"Referring back to my article above, I also identified 3 funds as shining examples of funds that are doing the right thing and reaping the benefits as a result. They are the Gabelli Healthcare and WellnessRX Trust (NYSE:GRX), the Calamos Global Dynamic Income fund (NASDAQ:CHW) and the Cohen & Steers Infrastructure fund (NYSE:UTF). Mind you, these are not the only funds that have balanced budgets and in fact, most funds ARE fiscally responsible and are comfortably paying out what they take in since many have already had to make the hard choice and cut their distributions to get their fiscal house in order. But I wanted to give a shout out to these funds because of their heavily discounted valuations and superior NAV performances. All of these funds have NAVs up 14% to 22% YTD through September 7, 2012."
"What I want you to notice is how, unlike the funds which have lost value since the market lows around 3/31/09, these fund's NAVs have all grown substantially even with their distributions. In fact, two of these funds have practically doubled their NAVs since the market lows while the other is up about 50%. Then consider how much better GRX's, CHW's and UTF's total return NAV performance's have been as a result (each fund's bottom right column). Think about it. Would you have rather owned a global stock fund (i.e. a portfolio of US, International & preferred stocks) like UTF, whose NAV is up a stunning 123.4% on a total return basis from the market lows or a similarly allocated global stock fund like EOD, up an abysmal 30.7% including those high payouts?"
"Is it clear now which funds have done a much better job of managing their payouts and are in a position of raising their distributions and which ones have been fiscally irresponsible and are being forced to cut? Finally, consider that GRX is at -13.2% discount, CHW at a -10.7% discount and UTF at a -9.6% discount compared to EOD, AGD and NAI all at premiums with far inferior total return performances and I think you get the picture!"
"So does it make more sense to be fiscally responsible? Absolutely. GRX, CHW & UTF may not look as sexy and attractive with their more modest market yields of 4.5%, 8.9% and 7.9% respectively, but over time, they will be in a much better position to grow their NAVs and raise their distributions as a result. CHW raised its distribution 24% in January, UTF raised its distribution in 2010 and I wouldn't be surprised to see GRX raise its distribution substantially by the end of the year. GRX actually gets the fiscal gold medal award paying out only 3.9% of its NAV annualized and yet has seen its NAV rise over 22% YTD. Do you think maybe it has room to raise?"
"Oh, and I'm not playing partisan politics in which I'm choosing 3 leveraged funds that have outperformed option-income funds during an up market. In fact, let's level the playing field and compare these funds over a longer 5-year period from close to the mark highs at the end of the 3rd quarter, 2007. This period would now include the financial crisis that hit in 2008 and this is where defensive option-income funds like EOD and NAI should have been able to make up lost ground and held up better than leveraged funds. Did they?"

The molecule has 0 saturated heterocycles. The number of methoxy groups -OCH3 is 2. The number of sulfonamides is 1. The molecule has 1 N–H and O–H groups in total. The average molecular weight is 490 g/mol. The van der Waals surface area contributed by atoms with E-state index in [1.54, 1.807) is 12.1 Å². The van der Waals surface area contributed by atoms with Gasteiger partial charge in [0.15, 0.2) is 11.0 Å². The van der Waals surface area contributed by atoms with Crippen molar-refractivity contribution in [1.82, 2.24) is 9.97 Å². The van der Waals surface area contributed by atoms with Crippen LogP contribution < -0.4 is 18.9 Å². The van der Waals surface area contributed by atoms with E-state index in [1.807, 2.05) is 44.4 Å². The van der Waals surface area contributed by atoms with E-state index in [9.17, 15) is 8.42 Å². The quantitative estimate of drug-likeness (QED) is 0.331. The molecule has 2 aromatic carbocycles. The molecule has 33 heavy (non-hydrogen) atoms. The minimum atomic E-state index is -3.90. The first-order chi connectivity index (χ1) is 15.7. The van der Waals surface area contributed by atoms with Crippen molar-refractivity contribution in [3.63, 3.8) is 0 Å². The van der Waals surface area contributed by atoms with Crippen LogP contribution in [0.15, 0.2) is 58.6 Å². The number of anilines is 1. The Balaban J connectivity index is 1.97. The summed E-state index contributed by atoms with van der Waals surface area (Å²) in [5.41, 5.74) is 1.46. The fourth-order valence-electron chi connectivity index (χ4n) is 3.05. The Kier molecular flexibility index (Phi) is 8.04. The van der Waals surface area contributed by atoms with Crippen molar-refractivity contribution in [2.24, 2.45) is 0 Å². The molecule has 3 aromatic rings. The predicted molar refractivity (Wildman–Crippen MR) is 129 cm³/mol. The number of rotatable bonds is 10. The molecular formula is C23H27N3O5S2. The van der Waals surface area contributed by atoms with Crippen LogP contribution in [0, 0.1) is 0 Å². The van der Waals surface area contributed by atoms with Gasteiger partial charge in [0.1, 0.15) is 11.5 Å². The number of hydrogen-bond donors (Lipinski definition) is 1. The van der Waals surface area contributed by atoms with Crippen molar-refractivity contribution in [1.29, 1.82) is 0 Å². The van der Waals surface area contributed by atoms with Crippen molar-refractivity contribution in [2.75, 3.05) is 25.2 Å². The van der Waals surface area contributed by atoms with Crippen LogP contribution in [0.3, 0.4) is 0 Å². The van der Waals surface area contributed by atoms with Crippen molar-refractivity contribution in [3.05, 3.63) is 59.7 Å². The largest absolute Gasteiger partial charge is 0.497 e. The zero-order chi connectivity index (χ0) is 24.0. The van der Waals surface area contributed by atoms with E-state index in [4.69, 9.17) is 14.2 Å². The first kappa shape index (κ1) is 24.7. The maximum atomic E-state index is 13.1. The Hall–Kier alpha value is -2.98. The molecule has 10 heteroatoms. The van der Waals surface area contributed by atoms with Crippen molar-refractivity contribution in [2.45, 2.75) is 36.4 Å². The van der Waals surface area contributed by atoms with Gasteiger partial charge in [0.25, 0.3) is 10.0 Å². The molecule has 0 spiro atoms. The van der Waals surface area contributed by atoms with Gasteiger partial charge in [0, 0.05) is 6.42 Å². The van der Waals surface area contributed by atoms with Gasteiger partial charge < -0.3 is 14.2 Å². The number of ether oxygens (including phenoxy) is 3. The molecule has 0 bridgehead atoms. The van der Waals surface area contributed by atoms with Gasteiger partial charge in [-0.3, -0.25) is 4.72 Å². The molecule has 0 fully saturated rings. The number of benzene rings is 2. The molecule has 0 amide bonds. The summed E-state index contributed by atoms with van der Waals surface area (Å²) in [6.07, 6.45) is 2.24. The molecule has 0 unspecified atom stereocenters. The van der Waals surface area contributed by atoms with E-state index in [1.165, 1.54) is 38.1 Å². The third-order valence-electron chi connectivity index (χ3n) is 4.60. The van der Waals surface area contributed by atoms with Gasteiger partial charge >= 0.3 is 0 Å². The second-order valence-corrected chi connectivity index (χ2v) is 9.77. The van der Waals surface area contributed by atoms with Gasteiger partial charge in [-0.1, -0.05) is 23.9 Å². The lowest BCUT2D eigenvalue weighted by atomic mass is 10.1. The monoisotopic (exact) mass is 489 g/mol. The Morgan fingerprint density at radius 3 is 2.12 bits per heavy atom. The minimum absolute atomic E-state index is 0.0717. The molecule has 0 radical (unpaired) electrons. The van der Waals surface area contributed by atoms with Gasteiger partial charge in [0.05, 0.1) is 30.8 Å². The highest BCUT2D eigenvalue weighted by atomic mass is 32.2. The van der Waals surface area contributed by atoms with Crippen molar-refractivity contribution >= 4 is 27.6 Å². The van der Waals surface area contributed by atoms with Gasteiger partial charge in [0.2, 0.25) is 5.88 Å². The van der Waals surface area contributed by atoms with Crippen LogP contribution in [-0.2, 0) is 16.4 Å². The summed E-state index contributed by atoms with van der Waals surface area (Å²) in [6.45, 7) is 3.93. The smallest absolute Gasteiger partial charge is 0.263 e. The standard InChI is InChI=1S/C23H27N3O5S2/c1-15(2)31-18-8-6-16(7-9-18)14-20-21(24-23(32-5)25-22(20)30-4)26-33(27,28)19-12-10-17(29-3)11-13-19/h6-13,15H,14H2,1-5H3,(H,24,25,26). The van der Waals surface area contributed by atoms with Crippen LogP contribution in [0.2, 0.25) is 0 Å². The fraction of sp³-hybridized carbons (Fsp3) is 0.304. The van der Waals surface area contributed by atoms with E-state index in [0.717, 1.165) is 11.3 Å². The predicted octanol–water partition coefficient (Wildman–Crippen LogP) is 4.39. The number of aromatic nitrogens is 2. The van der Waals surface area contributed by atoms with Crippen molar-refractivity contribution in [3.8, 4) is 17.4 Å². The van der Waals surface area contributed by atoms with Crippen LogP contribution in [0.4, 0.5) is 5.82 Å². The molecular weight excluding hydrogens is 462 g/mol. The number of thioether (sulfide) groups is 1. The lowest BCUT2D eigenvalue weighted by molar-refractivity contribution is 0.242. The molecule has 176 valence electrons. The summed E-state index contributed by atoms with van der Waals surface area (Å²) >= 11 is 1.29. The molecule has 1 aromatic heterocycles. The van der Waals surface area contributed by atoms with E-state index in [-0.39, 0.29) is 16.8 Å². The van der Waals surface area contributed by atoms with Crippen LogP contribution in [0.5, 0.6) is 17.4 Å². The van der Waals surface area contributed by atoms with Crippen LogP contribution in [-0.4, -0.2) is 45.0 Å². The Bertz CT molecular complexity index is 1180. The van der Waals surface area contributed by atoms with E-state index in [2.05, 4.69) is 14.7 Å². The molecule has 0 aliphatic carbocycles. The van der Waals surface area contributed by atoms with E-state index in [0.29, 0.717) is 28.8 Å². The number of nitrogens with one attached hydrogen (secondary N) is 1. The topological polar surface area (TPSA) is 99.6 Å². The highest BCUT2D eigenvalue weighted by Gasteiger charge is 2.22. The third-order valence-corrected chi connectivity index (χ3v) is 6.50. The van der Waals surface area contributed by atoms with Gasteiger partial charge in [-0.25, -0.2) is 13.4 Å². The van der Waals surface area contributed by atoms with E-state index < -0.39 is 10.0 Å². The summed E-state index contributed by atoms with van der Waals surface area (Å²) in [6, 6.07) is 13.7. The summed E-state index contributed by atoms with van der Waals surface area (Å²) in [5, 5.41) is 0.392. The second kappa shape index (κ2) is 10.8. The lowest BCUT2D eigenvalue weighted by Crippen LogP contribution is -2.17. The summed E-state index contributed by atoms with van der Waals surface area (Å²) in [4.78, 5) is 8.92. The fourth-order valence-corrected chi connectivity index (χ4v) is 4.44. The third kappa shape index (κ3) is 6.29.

"Nope. Not only have these three funds lost most of their NAV value over the past 5-years by paying out high distributions (including capital gains) that just eroded the life blood of their income...their NAVs, their total NAV performances have been among the worst of all funds in their class, with AGD down a stunning -41.5%. And that's with all those distributions added back. And how have GRX, CHW and UTF performed in comparison?"
"CHW and UTF have much more modest total return NAV losses, which for leveraged funds with mostly global stock portfolios, is pretty darn good considering what happened to the global markets during the financial crisis of 2008. Then look at GRX, a US based leveraged stock fund up a whopping 38% since the market highs back in late 2007. Compare that to the S&P 500 up only 2.3% over the same time period including all dividends and you got to ask yourself, what the heck are investors thinking?"
"Folks, if fiscally irresponsible funds like AGD, EOD and NAI can't keep up with better balanced funds like GRX, CHW and UTF in bad times, i.e. like before the financial crisis hit in 2008, and they fall even further behind in good times, say from market lows in early 2009, then what the heck are these funds doing at premium valuations and why aren't these other funds trading at higher valuations? If you think all of sudden things are going to change for these funds going forward, think again. A stronger market is just going to favor leveraged funds like GRX, CHW and UTF anyway and a weaker market is just going to put more pressure on EOD, AGD and NAI to cut their distributions, which NAI did just this last Friday as I warned it would."
"You know, I said in my September 4th article that I couldn't emphasize enough the quality difference of these six funds. I hope this talk of mine has finally brought this to light and showed all of you the dramatic difference a balanced budget approach can make for equity CEFs. In conclusion, I would encourage you to vote for the fiscally responsible funds, since not only will you be better off financially if history is any guide, you will also be sending a message to the fiscally irresponsible funds that you're not going to take it anymore and they better get their fiscal house in order if they want to remain in office. Thank you and God Bless America."
Author's note: The absolute worst offenders of fiscal irresponsibility in equity CEFs are from the Cornerstone funds. I choose not to write about the Cornerstone funds because unlike every other fund family, they don't maintain a website and it is difficult to get historic information on them. However, a 1 for 2 reverse split back in 2008 for the Cornerstone Total Return fund (NYSEMKT:CRF) and 1 for 4 reverse stock split for the Cornerstone Strategic Value fund (NYSEMKT:CLM) should give you an idea of what direction these funds have been headed.
Other news publications that have tried to point out the insane distribution yields that the Cornerstone funds "offer" at the expense of shareholder equity have come from the Wall Street Journal, here, and another from Barron's just this past July here.
Additional disclosure: Short NAI, AGD & EOD